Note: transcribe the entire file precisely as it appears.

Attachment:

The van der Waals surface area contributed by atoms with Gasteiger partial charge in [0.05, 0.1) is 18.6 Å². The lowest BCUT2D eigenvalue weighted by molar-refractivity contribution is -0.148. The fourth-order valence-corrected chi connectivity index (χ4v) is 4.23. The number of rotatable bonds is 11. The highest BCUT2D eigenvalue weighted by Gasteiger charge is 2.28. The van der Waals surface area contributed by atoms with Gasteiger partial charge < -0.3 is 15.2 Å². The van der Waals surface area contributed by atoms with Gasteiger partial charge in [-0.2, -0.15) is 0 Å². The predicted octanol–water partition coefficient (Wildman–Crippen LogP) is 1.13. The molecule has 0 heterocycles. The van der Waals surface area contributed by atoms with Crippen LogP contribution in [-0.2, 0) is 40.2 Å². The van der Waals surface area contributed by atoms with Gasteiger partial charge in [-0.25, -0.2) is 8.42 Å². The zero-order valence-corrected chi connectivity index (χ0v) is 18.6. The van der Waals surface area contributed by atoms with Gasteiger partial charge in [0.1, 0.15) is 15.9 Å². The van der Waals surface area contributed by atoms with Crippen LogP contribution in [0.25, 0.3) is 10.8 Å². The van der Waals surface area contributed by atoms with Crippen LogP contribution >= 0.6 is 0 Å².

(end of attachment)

The van der Waals surface area contributed by atoms with Gasteiger partial charge in [0.05, 0.1) is 18.6 Å². The lowest BCUT2D eigenvalue weighted by molar-refractivity contribution is -0.148. The fourth-order valence-corrected chi connectivity index (χ4v) is 4.23. The number of rotatable bonds is 11. The highest BCUT2D eigenvalue weighted by Gasteiger charge is 2.28. The van der Waals surface area contributed by atoms with Gasteiger partial charge < -0.3 is 15.2 Å². The van der Waals surface area contributed by atoms with Gasteiger partial charge in [-0.2, -0.15) is 0 Å². The predicted octanol–water partition coefficient (Wildman–Crippen LogP) is 1.13. The molecule has 0 heterocycles. The van der Waals surface area contributed by atoms with Crippen LogP contribution in [-0.2, 0) is 40.2 Å². The van der Waals surface area contributed by atoms with Gasteiger partial charge in [-0.25, -0.2) is 8.42 Å². The zero-order valence-corrected chi connectivity index (χ0v) is 18.6. The van der Waals surface area contributed by atoms with Gasteiger partial charge in [0.1, 0.15) is 15.9 Å². The van der Waals surface area contributed by atoms with Crippen LogP contribution in [0.25, 0.3) is 10.8 Å². The van der Waals surface area contributed by atoms with Crippen LogP contribution >= 0.6 is 0 Å².